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US Government information: What's the threshold for "classified"?

US Government information: What's the threshold for "classified"?
US Government information: What's the threshold for "classified"? | GZERO World

There are many reasons for a government to classify information. The US does not want Vladimir Putin getting his hands on our nuclear codes, for example. An estimated 50 million documents are classified every year, though the exact number is unknown—not because it’s classified, but because the government just can’t keep track of it all. But in the words of the former US Solicitor General Erwin Griswold, some “secrets are not worth keeping.”

This week on GZERO World, former Congresswoman Jane Harman argues that America has had for decades an over-classification problem. Harman mentions the findings by the 9/11 Commission, which concluded that a lack of information-sharing between agencies like the CIA, the FBI, and the NSA prevented the US government from foiling the largest terrorist attack ever on American soil. A key reason for that failure: the over-classification of information.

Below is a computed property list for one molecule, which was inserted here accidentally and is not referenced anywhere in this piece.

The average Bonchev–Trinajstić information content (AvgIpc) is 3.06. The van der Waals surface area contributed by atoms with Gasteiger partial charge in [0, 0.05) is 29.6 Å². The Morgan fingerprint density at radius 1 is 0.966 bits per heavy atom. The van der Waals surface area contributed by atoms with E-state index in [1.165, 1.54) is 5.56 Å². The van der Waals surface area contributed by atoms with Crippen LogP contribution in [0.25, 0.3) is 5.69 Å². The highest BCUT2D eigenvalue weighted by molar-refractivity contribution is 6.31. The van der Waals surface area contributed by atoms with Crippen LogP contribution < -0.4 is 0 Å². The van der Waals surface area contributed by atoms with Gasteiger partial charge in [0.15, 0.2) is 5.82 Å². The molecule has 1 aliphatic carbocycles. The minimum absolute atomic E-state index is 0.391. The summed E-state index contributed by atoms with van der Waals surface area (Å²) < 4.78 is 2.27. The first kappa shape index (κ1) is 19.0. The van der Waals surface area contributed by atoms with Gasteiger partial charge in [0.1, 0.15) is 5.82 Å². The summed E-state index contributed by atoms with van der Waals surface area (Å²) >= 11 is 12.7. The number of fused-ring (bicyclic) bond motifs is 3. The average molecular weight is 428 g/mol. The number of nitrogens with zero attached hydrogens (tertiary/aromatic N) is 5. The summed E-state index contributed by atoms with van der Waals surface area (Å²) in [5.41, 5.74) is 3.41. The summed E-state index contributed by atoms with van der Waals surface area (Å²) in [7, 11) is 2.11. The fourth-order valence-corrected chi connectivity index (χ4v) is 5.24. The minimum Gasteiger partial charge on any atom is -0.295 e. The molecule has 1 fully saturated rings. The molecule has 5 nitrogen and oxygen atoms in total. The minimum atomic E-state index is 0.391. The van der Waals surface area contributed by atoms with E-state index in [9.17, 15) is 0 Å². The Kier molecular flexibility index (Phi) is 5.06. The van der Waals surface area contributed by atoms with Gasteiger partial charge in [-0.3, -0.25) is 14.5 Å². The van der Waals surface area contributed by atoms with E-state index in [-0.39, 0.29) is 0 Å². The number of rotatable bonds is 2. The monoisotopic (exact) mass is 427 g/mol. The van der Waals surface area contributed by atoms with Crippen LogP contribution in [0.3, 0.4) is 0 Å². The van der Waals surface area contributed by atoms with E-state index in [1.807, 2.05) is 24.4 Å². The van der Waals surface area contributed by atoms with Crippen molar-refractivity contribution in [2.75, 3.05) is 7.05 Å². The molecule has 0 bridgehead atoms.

It’s difficult for Americans to understand the actions of their government if much of its work is classified. It also forces journalists to weigh the risks of disclosing information to the public against the possibility of prosecution under the Espionage Act.

Beyond national security concerns, over-classification is also driven by incentives. If you’re a government employee, the risk of classifying something that doesn’t need to be classified is low. But if you un-classify something that you shouldn’t, you're in trouble.

Tune in to “GZERO World with Ian Bremmer” on US public television to watch the full interview. Check local listings.


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